The first thing that would strike readers about Nira Wickramasinghe’s Slave in a Palanquin is the rather wide variety of themes that are addressed throughout the book by using slavery as a bricolage. These themes become visible as the book progresses. Wickramsinghe achieves this by situating slavery in the maritime provinces of Sri Lanka (erstwhile Ceylon) through the colonial Portuguese, Dutch, and finally the British regimes—at the confluence of race, colonial governmentality and liberalism, caste and traditional forms of servitude, memory, modernity, labor migration, process of ‘creolization’, resistance, violence, and gender among others. In the process, this book sets out to position Sri Lanka as a key site of slavery and other forms of servitude in the Indian Ocean, grievously neglected so far, while simultaneously steering its findings on the form of slavery and servitude, and on the process of abolition in Sri Lanka, away from broad generalizations such as “South Asian slavery” (p. 7). That said, the many findings of this book do have a bearing on studies of global slavery and processes of abolition, insofar as Ceylon served as an example, of sorts, for carrying out amelioration in crown colonies.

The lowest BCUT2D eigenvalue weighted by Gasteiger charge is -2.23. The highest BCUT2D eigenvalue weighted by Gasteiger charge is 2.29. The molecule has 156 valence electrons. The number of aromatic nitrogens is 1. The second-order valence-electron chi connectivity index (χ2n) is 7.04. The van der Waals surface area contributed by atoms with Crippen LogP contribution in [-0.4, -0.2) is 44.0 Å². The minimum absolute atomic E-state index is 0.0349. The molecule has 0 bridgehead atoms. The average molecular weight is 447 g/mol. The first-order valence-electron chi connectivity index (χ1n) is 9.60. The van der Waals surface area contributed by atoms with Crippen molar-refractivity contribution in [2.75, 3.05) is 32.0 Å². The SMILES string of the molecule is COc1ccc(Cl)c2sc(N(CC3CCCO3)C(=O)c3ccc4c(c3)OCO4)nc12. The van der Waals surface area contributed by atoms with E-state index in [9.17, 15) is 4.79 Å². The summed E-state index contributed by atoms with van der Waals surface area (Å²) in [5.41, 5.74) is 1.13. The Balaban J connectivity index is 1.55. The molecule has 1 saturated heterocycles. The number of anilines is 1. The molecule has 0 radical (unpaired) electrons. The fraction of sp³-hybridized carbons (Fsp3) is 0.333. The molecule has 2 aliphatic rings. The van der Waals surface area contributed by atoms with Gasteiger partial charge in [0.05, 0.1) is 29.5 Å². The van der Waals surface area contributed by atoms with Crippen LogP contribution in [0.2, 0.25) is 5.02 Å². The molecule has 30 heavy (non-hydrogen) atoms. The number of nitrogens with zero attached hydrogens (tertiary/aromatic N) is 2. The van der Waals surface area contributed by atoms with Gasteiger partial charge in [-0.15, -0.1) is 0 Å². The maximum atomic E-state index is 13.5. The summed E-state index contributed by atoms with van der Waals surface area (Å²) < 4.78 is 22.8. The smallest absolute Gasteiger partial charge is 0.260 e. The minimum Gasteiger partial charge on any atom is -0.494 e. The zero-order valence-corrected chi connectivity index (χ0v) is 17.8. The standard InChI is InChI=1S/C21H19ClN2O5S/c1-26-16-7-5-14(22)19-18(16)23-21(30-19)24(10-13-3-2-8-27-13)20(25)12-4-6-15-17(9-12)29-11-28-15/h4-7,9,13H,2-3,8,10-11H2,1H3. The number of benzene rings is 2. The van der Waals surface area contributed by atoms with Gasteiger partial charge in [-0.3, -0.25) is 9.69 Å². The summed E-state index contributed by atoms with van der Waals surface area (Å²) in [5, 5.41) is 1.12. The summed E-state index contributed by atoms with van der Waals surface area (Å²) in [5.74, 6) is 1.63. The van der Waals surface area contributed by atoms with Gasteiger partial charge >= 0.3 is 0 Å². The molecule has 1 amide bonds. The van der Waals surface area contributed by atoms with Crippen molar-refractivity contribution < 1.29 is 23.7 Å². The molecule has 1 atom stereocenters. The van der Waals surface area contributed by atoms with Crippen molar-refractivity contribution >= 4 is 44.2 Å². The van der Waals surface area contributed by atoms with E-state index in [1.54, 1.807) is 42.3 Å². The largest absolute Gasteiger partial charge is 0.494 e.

The book poses a consequential question at the outset that proves to be of singular importance by the end: Why are slave pasts in Sri Lanka today unknown, or eclipsed and effaced from popular memory? Furthermore, even when they are acknowledged, why are they mostly conflated with Africans and “Kaffirs” in conventional accounts? The search for an answer to these questions leads Wickramasinghe to extract narratives by foregrounding the actions of slaves themselves. Each chapter is organized around key events from their lives that took place in the eighteenth and nineteenth centuries. Reading along the grain and using the archives innovatively, especially in the context of the lack of slave accounts for Sri Lanka, the book unpacks the processes of enslavement, amelioration and transition to wage labor, violence and resistance, through the actions of those enslaved. The book is a critical reflection of accounts of slavery in the Indian Ocean world (IOW), where “survival” rather than “freedom” is seen as the key in explaining the actions of those enslaved, which showed a lack of revolt comparable to that of the slaves in the plantations across the Atlantic.